Dunbar - Quite Surprising For Bikes
Last weekend for Daughter’s birthday treat, we took her and her best friend to Edinburgh Zoo. We drove up on Saturday morning, spent the afternoon running from enclosure to enclosure, and stayed overnight at a nearby hotel.
Driving back down the A1 on Sunday morning, the fuel warning light for the car came on, so we took a detour through Dunbar. There, I saw two interesting bike related things:
OK, so what’s going on here? Well, this is on the main A1087 that runs through the town, and as it’s a wide road, there are lots of these central islands to help people to cross the road - they only have to deal with traffic from one direction at a time, and have somewhere safe to wait before crossing the second half of the road. Often these are the bane of people on bikes, as they create pinch points, where drivers of motorised vehicles will sometimes try to overtake even though there isn’t room.
The normal way to avoid this problem is for the bike rider to check over their shoulder about 50-100 yards from the hazard, and then pull out into the primary position to prevent anyone in a car from believing even for a second that there’s room to overtake.
Naturally this is a potential source of conflict, requiring the person on the bike to be confident and assertive enough to make the move, and often leaving the driver of the car baffled and angry that a “bloody cyclist, who hasn’t taken a test, doesn’t pay road tax, and doesn’t have insurance” has had the nerve to delay them by five seconds or so on their Very Important Journey.
On occasion, some drivers have even had to reduce their speed to below the speed limit as a result of such reckless or inconsiderate cycling.
Anyway. What they seem to have done in Dunbar is try to remove this conflict, by providing a subtle reminder that people have a right to ride their bikes on the road, and that they need a certain degree of space to do so. Alongside each of these central islands is a length of bike lane, clearly marked with a red road surface, and about 1.5m wide. So wide in fact that it’s difficult to get a car past the island without infringing on the bike lane - hence the dotted, rather than solid white line to border it.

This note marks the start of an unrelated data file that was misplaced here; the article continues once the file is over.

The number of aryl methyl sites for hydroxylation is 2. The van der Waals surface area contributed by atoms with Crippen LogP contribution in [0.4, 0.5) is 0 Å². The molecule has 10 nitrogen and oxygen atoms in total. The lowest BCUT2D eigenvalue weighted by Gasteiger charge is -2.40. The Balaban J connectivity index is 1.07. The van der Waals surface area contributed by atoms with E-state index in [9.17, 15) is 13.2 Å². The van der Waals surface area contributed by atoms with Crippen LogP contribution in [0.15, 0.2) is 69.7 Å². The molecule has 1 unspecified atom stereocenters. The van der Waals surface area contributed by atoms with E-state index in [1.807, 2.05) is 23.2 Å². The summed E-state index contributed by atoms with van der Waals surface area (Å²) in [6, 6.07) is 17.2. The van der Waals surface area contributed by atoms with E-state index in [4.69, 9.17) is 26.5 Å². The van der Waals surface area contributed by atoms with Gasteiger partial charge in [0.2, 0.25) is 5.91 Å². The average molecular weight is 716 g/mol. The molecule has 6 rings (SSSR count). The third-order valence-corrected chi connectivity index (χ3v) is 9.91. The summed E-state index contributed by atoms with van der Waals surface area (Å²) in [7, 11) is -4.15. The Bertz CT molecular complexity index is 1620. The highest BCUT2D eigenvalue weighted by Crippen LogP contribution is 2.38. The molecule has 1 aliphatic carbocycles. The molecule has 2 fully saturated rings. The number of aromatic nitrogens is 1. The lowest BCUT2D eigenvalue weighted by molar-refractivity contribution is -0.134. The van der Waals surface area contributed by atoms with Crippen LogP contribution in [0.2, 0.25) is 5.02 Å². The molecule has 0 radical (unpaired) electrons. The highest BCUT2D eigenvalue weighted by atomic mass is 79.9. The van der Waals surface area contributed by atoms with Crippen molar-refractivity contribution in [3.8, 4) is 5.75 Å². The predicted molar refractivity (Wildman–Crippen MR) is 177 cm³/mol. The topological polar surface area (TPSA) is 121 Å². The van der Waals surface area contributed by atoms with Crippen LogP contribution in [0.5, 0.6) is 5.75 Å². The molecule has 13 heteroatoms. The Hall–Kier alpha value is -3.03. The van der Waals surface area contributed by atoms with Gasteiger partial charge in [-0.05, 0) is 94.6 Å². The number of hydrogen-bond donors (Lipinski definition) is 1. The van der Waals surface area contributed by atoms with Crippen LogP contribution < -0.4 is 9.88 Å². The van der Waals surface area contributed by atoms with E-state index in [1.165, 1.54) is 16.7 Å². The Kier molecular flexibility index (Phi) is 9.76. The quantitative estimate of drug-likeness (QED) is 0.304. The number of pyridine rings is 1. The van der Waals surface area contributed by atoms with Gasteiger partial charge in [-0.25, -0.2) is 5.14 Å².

One of the things I’ve noticed recently is that drivers are often loath or cross a dotted line in the road, and trespass on the next lane. I find that on roads that have a central dotted line, the drivers seem to pass closer to me on my bike as they do their best not to stray out of lane - even if there are no cars coming in the other direction.
So these bike lanes in Dunbar seem to be using the same psychology, but in reverse.
They’re a subtle, but I have a feeling that they might be quite effective. Putting bike lanes where the road narrows seems to make a whole lot more sense than the usual way in the UK, which is to remove them where the road gets narrow, or where there’s a junction that means the people on bike might want some help, guidance, or protection from bigger, tougher vehicles:
The second interesting thing in Dunbar was this unholy alliance at the Rigg Service Station, where we filled up with fuel:
You’ll have to click the image to enlarge. When you do, you’ll see that next to the petrol station’s shop, there’s a bike shop. And quite a well stocked one too. Unfortunately, it was closed (this being Sunday morning, so I guess the owner was out riding), so I couldn’t go in to have a look. I also have a feeling that I’d have been lynched when I got back into the car - the two little girls and Wife were somewhat exasperated at me insisting that I had to take phtotos. But then, females are strange like that . . .
I had a brief chat with the woman in the petrol station shop about it though, and it seems that the space was available, the bike shop owner needed a space, and there was plenty of passing trade, so everyone’s ended up happy.
I wonder if they’ll be stocking the Bike To Work Book? With it’s subtitle, “Burn Calories, Not Gas”, it could end up being a source of friction between tenant and landlord!